The tests given to these kids are not true IQ tests because they focus on math ability and spatial reasoning. Getting high math scores at age 13 means that they can usually solve many types of math problems that they have never seen in their class work.

The study speaks approvingly of accelerating students by having them skip grades. I declined to let my kids be skipped, partly because I had read Murray Gell-Mann's comments on his experiences with being skipped far beyond his age cohort, but mostly because they thought it was a horrible idea. One thing that I thought worked better was letting them take high school classes while in middle school and university classes in high school, while remaining for most classes with their age cohorts.

The comments in Nature online were nearly uniformly disapproving of the story, but substantive critiques were hard to find. Of course the Nature readership is also likely to be a very scientifically literate group.

The study is now taking a closer look at the elite of the elite, the top 0.01 %, or roughly four standard deviations above the mean.

Vsauce for the Math Fan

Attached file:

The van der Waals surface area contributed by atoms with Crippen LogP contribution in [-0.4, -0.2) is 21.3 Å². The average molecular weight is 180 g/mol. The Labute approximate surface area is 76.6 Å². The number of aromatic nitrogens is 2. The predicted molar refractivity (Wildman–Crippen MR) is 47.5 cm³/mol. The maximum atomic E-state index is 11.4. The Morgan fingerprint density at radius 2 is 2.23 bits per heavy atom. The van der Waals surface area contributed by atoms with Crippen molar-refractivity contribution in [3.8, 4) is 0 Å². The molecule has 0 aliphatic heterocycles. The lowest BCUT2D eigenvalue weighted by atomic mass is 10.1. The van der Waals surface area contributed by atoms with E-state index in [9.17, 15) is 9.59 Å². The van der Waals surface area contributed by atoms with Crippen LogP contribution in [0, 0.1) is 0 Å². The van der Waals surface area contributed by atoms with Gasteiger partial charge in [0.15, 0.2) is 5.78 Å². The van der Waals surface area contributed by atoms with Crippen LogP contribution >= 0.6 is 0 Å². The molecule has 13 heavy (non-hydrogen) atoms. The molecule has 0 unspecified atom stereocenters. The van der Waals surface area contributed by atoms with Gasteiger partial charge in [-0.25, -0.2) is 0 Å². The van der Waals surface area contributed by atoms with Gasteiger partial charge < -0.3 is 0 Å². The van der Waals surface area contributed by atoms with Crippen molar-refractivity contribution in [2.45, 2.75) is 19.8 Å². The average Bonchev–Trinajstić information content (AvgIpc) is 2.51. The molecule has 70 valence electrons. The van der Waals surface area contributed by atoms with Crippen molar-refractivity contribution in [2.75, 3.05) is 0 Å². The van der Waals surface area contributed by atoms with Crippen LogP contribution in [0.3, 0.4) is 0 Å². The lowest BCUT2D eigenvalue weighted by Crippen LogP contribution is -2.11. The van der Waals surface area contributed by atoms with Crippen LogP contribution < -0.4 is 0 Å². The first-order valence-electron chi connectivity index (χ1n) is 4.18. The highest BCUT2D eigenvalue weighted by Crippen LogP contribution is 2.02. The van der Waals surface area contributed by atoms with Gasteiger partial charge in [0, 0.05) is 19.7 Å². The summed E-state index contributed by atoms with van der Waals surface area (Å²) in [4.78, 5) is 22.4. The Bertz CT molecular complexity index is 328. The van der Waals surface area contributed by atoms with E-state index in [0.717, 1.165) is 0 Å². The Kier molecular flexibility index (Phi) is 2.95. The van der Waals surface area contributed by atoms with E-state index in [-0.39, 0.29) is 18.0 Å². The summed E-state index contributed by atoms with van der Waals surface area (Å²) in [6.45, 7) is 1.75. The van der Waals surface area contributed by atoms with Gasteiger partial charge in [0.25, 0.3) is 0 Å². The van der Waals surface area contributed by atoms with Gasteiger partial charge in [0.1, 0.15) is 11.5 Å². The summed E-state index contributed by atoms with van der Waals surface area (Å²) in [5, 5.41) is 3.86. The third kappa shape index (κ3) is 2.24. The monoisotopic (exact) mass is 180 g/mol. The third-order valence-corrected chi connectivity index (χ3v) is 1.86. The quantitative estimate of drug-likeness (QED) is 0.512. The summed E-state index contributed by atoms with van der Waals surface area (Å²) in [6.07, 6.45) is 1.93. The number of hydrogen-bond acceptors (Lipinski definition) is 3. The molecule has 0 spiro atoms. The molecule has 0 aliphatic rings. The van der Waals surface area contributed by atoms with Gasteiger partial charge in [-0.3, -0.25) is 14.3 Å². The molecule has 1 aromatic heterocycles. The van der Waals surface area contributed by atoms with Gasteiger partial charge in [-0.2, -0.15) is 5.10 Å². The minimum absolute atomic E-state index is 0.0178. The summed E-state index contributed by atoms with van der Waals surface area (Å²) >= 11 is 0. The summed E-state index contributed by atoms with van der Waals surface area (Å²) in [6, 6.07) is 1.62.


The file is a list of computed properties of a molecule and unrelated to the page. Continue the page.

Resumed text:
Banach-Tarski - a non technical explanation.

It's like Hilbert's Grand Hotel.

The Hotel is a sixty second video, but Banach-Tarski takes a bit longer.

Friday, September 16, 2016

Thursday, September 15, 2016

Ask Not For Whom the Bell Tolls tolls for thee, Uber drivers and all who make their living guiding vehicles. The latest sign that the future doesn't need us is Uber's experiment with self-driving cars in Pittsburgh. From Mike Isaac's NYT story:

In many ways, Pittsburgh is the perfect test environment for the company. The city, in essence a peninsula surrounded by mountains, is laid out in a giant triangle, replete with sharp turns, steep grades, sudden speed limit changes and dozens of tunnels. There are 446 bridges, more than in Venice. Residents are known for the “Pittsburgh left,” a risky intersection turn.

Raffi Krikorian, engineering director of Uber’s Advanced Technologies Center, located in the city’s industrial Strip District, put it this way: “Pittsburgh is the double-black diamond of driving.”

The displacement of human drivers over the next decade or so will be comparable to those of factory workers by automation from 1960 - 2010 and farm workers from 1900 - 1970.

Wednesday, September 14, 2016


Quite often, it seems, some professor of literature or philosophy shows up on the pages of the New York Times to bewail the neglect of the liberal arts, or sometimes the arts generally. Wells Fargo, or somebody, was pressured into taking down some ads pushing STEM (Science, Technology, Engineering and Mathematics) education. Education, ever a fashion industry, has been quick to ditch STEM for STEAM, the 'A' representing Art.